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By Stephen Tau


Gauteng Sopa: Lesufi touched on crime but had little to say on corruption

The issues Gauteng Premier Panyaza Lesufi spoke about have been around for years but not dealt with by the provincial government.

Considering the dire state many municipalities finds themselves in, Gauteng’s State of the Province Address (Sopa) delivered by Premier Panyaza Lesufi on Monday touched on the many challenges facing residents.

At the top of his maiden Sopa address, Lesufi said if he had a choice, he would have would not delivered the Sopa as many residents have lost confidence in what government leaders say.

“My preference would have been to take you to different sites of Gauteng to showcase the work we have done.

“Let me assure you, we will talk less and do more,” a confident-looking Lesufi said.

WATCH: Lesufi delivers Sopa speech

Pranish Desai, from Good Governance Africa (GGA), said Lesufi’s speech focused on the most pertinent issues affecting residents such as crime, service delivery, education and economic development.

Big focus on crime

“Regarding crime, it was good to see the premier acknowledge that improving technologies, including introducing drone tracking, enhancing closed-circuit television (CCTV) coverage is supplemented by adequate recruitment of law enforcement officers and follow through is key.

“It was also good to see him update the province about the rehabilitation of drug users (especially younger users) – the issue of substance abuse is one that his predecessor David Makhura never addressed in this way,” said Desai.

ALSO READ: Sopa 2023: Lesufi admits Gauteng is home to ‘heartless and merciless’ criminals

Not much said about corruption

Desai said while it was also good to hear about the expansion of six operational clinics to areas outside of the large metros, it was disappointing that corruption wasn’t as much of a focus as it eats into the budgets allocated to provide basic services.

“At the same time it is important to recognise that delivery on these policies is key and there is also the question of the provincial political context and accountability.

“Many of the issues he spoke about have been known for years by both officials and residents and in that time the ANC has been in power … but the provincial government has not been fast enough in finding solutions?”

Lesufi said as of April this year, they we will start to connect suburb, townships, business districts, schools and other public places with high tech, face and car recognition CCTVs.

“We will arm our residents with e-panic buttons that will be linked to our law enforcement agencies, CCTVs and our new state-of-the-art integrated command centre.

“We will unveil two new helicopters at the beginning of the next financial year and add four additional helicopters within the 2023/2024 budget cycle,” said Lesufi.

He said the private security industry has also pledged to add their helicopters to help patrol the province’s skies.

“To ensure that our police are not sacrificial lambs in the battles with criminals, we are at an advanced stage to procure 180 state of the art drones that will infiltrate areas that are difficult to patrol and police,” said Lesufi.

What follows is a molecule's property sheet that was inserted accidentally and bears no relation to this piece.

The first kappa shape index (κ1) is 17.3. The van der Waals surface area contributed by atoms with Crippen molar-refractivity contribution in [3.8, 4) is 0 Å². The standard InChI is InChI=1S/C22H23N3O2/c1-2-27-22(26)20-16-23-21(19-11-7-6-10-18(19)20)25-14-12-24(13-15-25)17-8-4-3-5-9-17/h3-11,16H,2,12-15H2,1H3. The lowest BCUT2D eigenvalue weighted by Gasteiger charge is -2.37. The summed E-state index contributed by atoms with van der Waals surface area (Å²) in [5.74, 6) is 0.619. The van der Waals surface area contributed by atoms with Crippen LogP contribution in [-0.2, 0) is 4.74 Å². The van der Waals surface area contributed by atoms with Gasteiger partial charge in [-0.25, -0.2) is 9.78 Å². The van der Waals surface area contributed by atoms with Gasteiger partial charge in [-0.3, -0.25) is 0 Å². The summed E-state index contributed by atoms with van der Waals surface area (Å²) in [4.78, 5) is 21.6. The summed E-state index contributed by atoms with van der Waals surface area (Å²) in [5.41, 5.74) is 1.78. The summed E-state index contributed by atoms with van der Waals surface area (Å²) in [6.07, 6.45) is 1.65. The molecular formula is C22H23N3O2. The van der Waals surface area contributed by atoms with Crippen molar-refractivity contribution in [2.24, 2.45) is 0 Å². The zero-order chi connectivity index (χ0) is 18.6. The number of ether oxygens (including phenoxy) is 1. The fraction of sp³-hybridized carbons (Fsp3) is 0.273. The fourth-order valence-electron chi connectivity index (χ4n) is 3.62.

Other plans announced by Lesufi to curb crime

Four hundred new police cars have been procured to ensure 24-hour patrols in communities.

Six thousand young recruits have also been enlisted to monitor and police Gauteng and will start patrolling streets from May 1.

Almost 10 000 private security companies have agreed to combine their resources with that of government under a joint command structure to fight crime in the province.

Is Lesufi pre-empting 2024 general election outcomes?

Desai said another thing to keep in mind is that Gauteng might not have a majority party after the 2024 general election.

“Will we see Premier Lesufi pre-empt that by taking a more cooperative approach to dealing with other parties?” he asked.

Several ANC leaders including party leader Cyril Ramaphosa have on numerous occasions warned party members about the possibility of losing power in 2024, unless service delivery issues are addressed.

ALSO READ: 2024 elections will be ‘toughest ANC has ever faced’ – Ramaphosa

Political analyst Prof. Andre Duvenhage said increasing the budget to fight crime is a positive step.

“Another thing that stood out for me from the Sopa was the announcement of the total scrapping of the e-tolls and I think even opposition parties supported Lesufi in this regard,” said Duvenhage.

Gauteng’s increasing population

However, he said the big challenge facing Lesufi’s provincial government is whether or not the province can deal with the continuous influx of people.

“We also know that there are a number of disasters in Gauteng such as the floods that have been experienced in recent days but generally speaking the influx of people towards the city area and the pressure it puts on existing resources.

“In that sense there are questions asked about the provincial government’s ability to implement its plans successfully and I think there are also concerns about the ability of the province to maintain stable local government after what happened in places like Johannesburg, Ekurhuleni and Tshwane,” Duvenhage said.

Meanwhile Lesufi also spoke about the gap between townships and suburbs which is growing unabated. He said they will endeavour to improve service delivery in townships, informal settlements and hostels.

“The freedom we fought for, will remain meaningless if our townships, informal settlements and hostels remain in squalor with sewerage flowing freely together with uncollected garbage,” Lesufi said.